Once your initial budget calculations have been made, you can make adjustments to your retirement budget as needed. You can remove unnecessary expenses, add newfound expenses and increase or decrease your income amount as your finances change over time. When you have reached a budget that works with your retirement plans, prepare to implement the budget as you transition into your period of retirement.
Test Your Budget
Testing your budget is a good way to determine whether your financial plan is going to work during retirement. There are different ways you can test out your budget to see how effective the plan will be when you are retired and/or make necessary improvements. Because your budget is evolving until you finally reach retirement, participating in practices that will improve the accuracy of your financial plan is beneficial. The following two methods can be used to give your retirement budget an early test.
Extended Vacation Test
One option for testing your budget is taking an extended vacation to practice what it would be like living as a retiree. This is especially helpful if you plan on retiring abroad. Think of this vacation as a practice run for your budget, and consider whether it truly accounts for everything you need. First, from your calculated overall budget, determine how much your income would be monthly. Withdraw this amount and take a vacation for a month, using only the cash withdrawn for the essential and non-essential expenses in your budget.
This practice run will help you determine if your retirement income is enough to cover your basic cost of living during retirement. Depending on how close you are to retirement, this practice may not account for the changes in expenses you could experience as a retiree.
If you are nearing your planned retirement age, then the results of this test could indicate whether you are on the path to retiring early or later than planned. For example, if your budget was more than enough, then you may have the option of retiring early in the future. If your budget was not sufficient, then it is possible that retiring later than you planned could be necessary to bridge the income gap. Learn more about saving for retirement later in life here.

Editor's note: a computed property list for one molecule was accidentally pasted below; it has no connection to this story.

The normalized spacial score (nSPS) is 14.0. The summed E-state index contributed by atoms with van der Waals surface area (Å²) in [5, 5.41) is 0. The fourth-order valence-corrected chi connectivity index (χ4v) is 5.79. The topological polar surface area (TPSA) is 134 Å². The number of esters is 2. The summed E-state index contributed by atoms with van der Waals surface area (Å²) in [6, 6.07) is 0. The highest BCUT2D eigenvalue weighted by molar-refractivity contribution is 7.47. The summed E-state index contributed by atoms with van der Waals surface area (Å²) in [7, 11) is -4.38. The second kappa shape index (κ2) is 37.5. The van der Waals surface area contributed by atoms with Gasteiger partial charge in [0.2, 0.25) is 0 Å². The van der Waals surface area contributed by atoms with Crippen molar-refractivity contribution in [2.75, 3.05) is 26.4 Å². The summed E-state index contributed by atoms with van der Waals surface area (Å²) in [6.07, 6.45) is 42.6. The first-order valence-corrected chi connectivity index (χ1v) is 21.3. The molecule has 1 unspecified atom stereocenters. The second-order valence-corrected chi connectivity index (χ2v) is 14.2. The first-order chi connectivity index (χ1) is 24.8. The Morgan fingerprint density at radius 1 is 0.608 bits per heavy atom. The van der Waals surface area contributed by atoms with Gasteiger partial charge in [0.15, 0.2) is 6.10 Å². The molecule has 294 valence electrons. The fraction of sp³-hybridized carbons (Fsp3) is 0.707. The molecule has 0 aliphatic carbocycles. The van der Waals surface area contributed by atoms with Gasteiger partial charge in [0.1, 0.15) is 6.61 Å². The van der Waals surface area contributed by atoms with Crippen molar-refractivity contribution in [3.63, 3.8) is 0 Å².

Retirement Month Test
Another way to improve your budget is to live a certain month as if you are already retired. This test provides a more comprehensive assessment of how well your budget fits your future lifestyle as a retired senior. Pretending you are already retired allows you to find out what extra costs you could incur as a retiree that you have not yet thought about.
During this month, get involved in any projects that you might be interested in as a retiree. For example, you may participate in volunteering, hobbies and/or learning new skills. Factor in the cost of these new activities, especially those that would last for an extended period of time. Activities that would only affect your budget for small periods of the year are less impactful on your overall financial plan.
During this practice, avoid interaction with coworkers, as retirement typically results in a change of social circles that leads to new activities that require a different budget. Assessing what costs might replace the usual time and energy expended at your job can give you an idea of the extra costs that should be accounted for in your future budget.
By Melanie Henson –